Looking towards Iron Cap Gap.
These lady ferns thrive in the rough soil of the granite boulder fields.
High above Otter Lake.

Once we reached Iron Cap Gap, we found a much nicer trail leading to the Tank Lakes. Kelly was relieved to get through the bulk of the off trail!

Great views on this section of “off-trail”!

We reached the Tank Lakes around midday and the lakes were surprisingly quiet. But as we were taking a break, the group of four appeared and passed us yet again! They had made it all the way to Tank Lakes the night before but then had a leisurely morning.

Classic Tank Lakes shot.
At the Tank Lakes together.

Neither of us had done the section from the Necklace Valley to Tank Lakes before. On a map there is a “trail”, but this section is actually more “off-trail” than the rest of the high route! The descent follows the lateral moraine of a surprisingly large 19th century moraine beneath La Bohn Peak. It is loose and annoying, and will likely stay that way despite the amount of traffic it receives.

The “La Bohn Glacier” moraine.
The group of four and the waterfalls coming down from the La Bohn Lakes.

After expecting a nice trail from the Tank Lakes, Kelly was heartbroken by the rough loose moraine leading down to the Necklace Valley. I had warned her that the next few miles down the East Fork Foss Trail were rough, as I discovered when doing Hinman eight years ago. But she was still crushed by the steep, rooty trail.

The last of the lakes.

When we passed a nice waterfall and pool, I joined the group of four sitting in the water to cool off. This rejuvenated me, but Kelly was on a death march to the valley bottom. When we finally reached the flat valley trail, she began to feel much better and was able to enjoy the walk out.

Upon reaching the East Fork Foss Trailhead, we were still 2.5 miles from our car at the West Fork. I dropped my pack and jogged over to retrieve our car. Right when I got back, the group of four popped out at the trailhead. They asked for a ride back to their car and were very appreciative when I shuttled them back, performing a double shuttle! Great timing for them!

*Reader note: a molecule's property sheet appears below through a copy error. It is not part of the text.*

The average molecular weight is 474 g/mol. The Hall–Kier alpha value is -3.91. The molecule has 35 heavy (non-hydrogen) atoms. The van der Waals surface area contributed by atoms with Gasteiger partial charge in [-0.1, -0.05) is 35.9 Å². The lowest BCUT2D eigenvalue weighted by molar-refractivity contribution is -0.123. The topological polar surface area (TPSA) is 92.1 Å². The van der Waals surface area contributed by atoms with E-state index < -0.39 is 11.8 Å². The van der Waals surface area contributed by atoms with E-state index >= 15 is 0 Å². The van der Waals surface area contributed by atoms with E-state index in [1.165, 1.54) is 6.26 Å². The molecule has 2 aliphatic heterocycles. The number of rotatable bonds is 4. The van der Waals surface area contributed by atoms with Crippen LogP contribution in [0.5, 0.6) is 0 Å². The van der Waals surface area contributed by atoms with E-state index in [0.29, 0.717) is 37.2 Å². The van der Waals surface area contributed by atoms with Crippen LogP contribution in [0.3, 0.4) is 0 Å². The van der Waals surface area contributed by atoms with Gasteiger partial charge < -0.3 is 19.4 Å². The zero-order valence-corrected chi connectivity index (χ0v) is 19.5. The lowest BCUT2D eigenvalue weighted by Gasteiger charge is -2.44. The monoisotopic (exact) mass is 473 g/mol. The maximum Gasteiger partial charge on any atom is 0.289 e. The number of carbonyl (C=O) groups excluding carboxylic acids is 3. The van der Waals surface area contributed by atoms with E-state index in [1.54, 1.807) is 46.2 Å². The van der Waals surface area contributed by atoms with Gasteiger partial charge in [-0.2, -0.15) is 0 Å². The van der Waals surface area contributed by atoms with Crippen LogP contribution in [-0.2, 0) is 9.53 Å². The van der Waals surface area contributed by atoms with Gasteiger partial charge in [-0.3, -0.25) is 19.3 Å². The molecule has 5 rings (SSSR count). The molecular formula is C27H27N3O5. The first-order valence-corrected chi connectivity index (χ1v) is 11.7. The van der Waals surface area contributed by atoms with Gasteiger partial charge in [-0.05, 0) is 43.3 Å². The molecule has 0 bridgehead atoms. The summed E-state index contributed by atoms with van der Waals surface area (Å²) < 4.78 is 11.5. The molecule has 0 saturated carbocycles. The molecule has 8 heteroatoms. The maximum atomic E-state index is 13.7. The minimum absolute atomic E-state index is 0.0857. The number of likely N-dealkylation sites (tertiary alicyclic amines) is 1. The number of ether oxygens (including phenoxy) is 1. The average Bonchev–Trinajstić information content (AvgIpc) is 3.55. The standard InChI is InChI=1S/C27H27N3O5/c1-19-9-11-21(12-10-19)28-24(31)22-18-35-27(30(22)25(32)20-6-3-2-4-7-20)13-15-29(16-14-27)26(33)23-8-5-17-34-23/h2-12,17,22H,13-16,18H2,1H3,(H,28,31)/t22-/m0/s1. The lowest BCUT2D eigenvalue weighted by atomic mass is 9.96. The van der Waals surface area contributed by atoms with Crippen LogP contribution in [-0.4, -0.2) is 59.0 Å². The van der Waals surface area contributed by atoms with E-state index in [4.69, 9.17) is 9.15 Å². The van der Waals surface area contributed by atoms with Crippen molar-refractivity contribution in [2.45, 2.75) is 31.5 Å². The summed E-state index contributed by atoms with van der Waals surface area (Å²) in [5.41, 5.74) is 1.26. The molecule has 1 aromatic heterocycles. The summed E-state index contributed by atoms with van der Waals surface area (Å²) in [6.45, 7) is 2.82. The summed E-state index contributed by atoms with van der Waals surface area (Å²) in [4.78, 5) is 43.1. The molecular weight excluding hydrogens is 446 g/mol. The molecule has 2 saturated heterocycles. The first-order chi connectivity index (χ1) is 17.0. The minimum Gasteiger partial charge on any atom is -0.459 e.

The Alpine Lakes High Route was Kelly’s first high route and she handled it well! The Alpine Lakes Wilderness is perhaps the most dense area of the Cascades – look at a map and you will see there are just endless little nooks and crannies to explore. This classic high route captures the beauty and complexity of the Alpine Lakes Wilderness wonderfully!


  • Including the road section, I measured 29 miles and 8400 ft gain. However, this route is more challenging than the stats suggest. The trails are rugged and slow, and the off-trail, while not that difficult technically, is never easy.
  • There is only a handful of sections harder than class 2, but there is a lot of boulder hopping.
  • Cairns mark much of the route, but you still need to have good route finding skills to attempt this route.
  • After our camp, the next viable camp spot with water was a little before Iron Cap Gap.

3 thoughts on “Alpine Lakes High Route”

  1. Great write-up! I’ve been looking at doing this route for a few years and don’t want to attempt it solo the first time for obvious reasons and ideally with someone who’s done it before. A couple questions, I’ve seen a couple of GPS track options, one is up and over Iron Cap itself (looks like a ridge traverse from west to east beginning somewhere out of Chetwoot; or, the more common track of a lower route below Iron Cap peak — which based on the topo, looks like it has a very steep sloped side-hill section before gaining the route/trail into tank lakes. Can you describe either route, which you took and if the lower route, how treacherous is the low route below Iron Cap?

    My second question is I’ve been intrigued for years on hiking up and thru the La Bohn Gap down through Lake Williams and out the middle fork snoqualmie; or over Dutch Miller Gap to Lake Ivanhoe and down to Waptus and out by Cle Elum. The only section of this route that’s given me pause is the route up the waterfall to the La Bohn Lakes (you have a picture of the 4 hikers here). I don’t worry about doing this waterfall with a light day pack, but with a 40 lb pack it’s given me pause. I’m in very good backpacking shape, but also know someone was killed on this route a few years ago — hence the question.

    Thank you!

    Jeff Dirks

    1. In this trip, we did the lower route. In a previous trip, I did the higher route – see Both are class 3 so I wouldn’t say one is harder than the other, but it is more gain to do the higher route. Definitely worth it if you have the time.

      Someone was killed on the waterfall section? I did not hear about that. If coming from Iron Cap, one alternative would be to follow benches on the south side of La Bohn Peak from just south of Tank Lakes over to the Chain Lakes. I’m not totally sure of the route you are describing, but perhaps that could be a helpful connector.